How To Time Your End Of Season Break

Taking an end of season break sounds easy, but getting the timing right is essential if you want to race well next year…

Words by Phil Mosley

After a long season of racing and training, November and December are often the best months to take a break. It’s the perfect opportunity to bring some balance back into your life, by investing a little more time into your friends, family and career. Getting the timing right isn’t always easy though. Take too many days off and you’ll spend the next six months battling to regain your previous fitness. These five tips will help you decide what to do and when to start training again.

1. Weight

We all like to indulge in a few treats at the end of the season. That chocolate bar you always avoided, the glass of wine you turned down – now you can let your hair down and enjoy them more. However, it also pays to remember that you are probably burning fewer calories through exercise right now. It’s fine to gain a few pounds in the off-season but don’t let the trend carry on for too long. If your weight goes up by more than around 4 or 5 pounds it’s either time to start eating better or increasing your training again.

2. Family/Friends/Career

If you’re someone who juggles a busy job, with a family and friends, now is the ideal time to repay some of their patience. Stop focusing on sport for a little while and do all the things you don’t normally have time for. Tell people this is your “easy month” just so they know what to expect. Have a few lie-ins, make your partner breakfast in bed, take your kids to the zoo and do something good at work. Once you’ve done all that, you can start planning your training regime again.

3. Fitness

During an end of season break, the idea is to recover while staying fit.  If you’re used to training most days, you don’t need to stop completely during your break. Make each session shorter than normal – half or two thirds of what you’d normally do – and do 90% of it at a nice comfortable low intensity. Once or twice per week, throw in a few bursts of higher intensity just to remind your body that you’re an athlete, so it doesn’t de-train too much.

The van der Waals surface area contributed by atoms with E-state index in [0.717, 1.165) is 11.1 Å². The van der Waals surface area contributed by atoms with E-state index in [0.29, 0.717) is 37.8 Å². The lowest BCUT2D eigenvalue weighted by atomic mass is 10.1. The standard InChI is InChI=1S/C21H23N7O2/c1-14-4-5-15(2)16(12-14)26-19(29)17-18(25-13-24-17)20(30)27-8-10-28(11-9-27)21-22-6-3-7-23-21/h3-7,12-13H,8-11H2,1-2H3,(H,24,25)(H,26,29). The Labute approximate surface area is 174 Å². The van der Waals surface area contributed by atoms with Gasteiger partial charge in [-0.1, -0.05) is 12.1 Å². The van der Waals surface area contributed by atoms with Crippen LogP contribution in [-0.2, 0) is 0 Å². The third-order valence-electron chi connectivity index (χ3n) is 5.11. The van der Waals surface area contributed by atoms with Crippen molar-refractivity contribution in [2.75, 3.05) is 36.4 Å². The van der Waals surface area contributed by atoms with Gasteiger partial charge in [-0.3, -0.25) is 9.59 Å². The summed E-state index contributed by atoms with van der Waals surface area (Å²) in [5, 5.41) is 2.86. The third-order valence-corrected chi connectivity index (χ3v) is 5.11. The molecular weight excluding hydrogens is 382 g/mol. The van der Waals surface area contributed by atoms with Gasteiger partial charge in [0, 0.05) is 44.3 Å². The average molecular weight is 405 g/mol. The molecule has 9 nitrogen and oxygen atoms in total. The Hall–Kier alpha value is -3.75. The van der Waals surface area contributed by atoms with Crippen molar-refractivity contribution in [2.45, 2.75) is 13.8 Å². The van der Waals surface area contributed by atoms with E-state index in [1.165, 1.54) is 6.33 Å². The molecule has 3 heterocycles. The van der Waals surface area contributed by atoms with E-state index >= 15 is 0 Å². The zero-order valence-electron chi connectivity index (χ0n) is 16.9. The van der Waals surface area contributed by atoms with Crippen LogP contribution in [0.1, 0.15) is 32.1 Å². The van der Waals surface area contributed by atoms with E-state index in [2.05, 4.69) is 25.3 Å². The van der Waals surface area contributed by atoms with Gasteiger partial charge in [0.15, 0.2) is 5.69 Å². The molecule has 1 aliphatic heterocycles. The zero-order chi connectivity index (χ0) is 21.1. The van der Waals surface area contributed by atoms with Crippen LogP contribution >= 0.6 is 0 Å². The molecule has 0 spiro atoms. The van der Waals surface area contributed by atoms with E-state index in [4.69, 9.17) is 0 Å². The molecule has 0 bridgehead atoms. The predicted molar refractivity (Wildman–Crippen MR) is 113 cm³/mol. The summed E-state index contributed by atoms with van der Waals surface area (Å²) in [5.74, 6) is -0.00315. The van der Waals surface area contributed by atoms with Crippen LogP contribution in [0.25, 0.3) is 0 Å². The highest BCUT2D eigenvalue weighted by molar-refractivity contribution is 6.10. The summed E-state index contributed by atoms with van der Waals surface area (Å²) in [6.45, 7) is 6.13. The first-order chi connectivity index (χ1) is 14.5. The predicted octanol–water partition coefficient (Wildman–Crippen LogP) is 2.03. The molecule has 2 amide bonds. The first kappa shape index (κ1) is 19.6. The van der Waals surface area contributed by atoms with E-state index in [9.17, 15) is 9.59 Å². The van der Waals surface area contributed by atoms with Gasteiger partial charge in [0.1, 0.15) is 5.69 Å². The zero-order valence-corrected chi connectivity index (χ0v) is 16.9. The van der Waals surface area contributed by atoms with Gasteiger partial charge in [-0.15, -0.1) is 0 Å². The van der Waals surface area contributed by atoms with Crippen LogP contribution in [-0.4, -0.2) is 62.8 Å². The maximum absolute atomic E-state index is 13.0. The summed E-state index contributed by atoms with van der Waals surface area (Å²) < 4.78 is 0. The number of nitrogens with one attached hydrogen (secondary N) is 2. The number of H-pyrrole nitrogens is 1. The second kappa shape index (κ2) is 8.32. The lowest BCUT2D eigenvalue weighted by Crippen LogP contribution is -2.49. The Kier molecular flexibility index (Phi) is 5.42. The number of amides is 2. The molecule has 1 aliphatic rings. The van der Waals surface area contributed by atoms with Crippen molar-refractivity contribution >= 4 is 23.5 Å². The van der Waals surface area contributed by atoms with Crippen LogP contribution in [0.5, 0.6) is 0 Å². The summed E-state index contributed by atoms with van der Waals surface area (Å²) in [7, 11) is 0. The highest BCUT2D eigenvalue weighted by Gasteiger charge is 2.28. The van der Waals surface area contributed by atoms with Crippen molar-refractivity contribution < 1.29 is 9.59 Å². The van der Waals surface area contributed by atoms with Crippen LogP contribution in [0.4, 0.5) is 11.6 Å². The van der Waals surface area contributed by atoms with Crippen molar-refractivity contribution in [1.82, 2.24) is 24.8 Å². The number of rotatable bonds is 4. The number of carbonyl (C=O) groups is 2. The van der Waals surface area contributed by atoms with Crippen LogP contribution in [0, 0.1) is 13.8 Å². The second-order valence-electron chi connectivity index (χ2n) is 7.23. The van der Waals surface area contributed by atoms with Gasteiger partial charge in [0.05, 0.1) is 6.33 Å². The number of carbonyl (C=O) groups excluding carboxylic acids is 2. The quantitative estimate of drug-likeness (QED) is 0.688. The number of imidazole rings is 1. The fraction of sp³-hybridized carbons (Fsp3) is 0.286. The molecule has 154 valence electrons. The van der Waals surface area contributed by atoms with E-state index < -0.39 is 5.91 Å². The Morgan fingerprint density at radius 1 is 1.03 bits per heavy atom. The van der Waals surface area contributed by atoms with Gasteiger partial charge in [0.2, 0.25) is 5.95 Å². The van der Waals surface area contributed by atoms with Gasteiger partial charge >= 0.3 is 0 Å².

4. Race Schedule

The dates of your big races in 2015 will help you decide when to go back into full training mode. Following a sensible end of season lay-off, it’ll take you around 14 to 16 weeks of intelligent and progressive training before you hit any kind of peak. If you train for too many months leading into a big race, you may actually go past your peak. So try and stay reasonably fit during your end of season break and then start proper training at least 14-weeks before you want to hit form.

5. Motivation

A lack of motivation for training can be a sign of lingering fatigue. So if the idea of a long bike ride or a hard run fills you with dread, you probably need to recover for a while longer. Try doing regular light, low intensity workouts to help you tick over. Keep a score out of 10 of your daily motivation levels. When you start getting regular 8’s it’s time to start building up your training again.

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Phil Mosley (Coach & Founder)
Phil Mosley (Coach & Founder)

Phil is a recognised expert in the field, having featured on many endurance sports publications. He founded MyProCoach in 2010 to sell premium training plans complete with email coach support for triathlons, duathlons, running & cycling.

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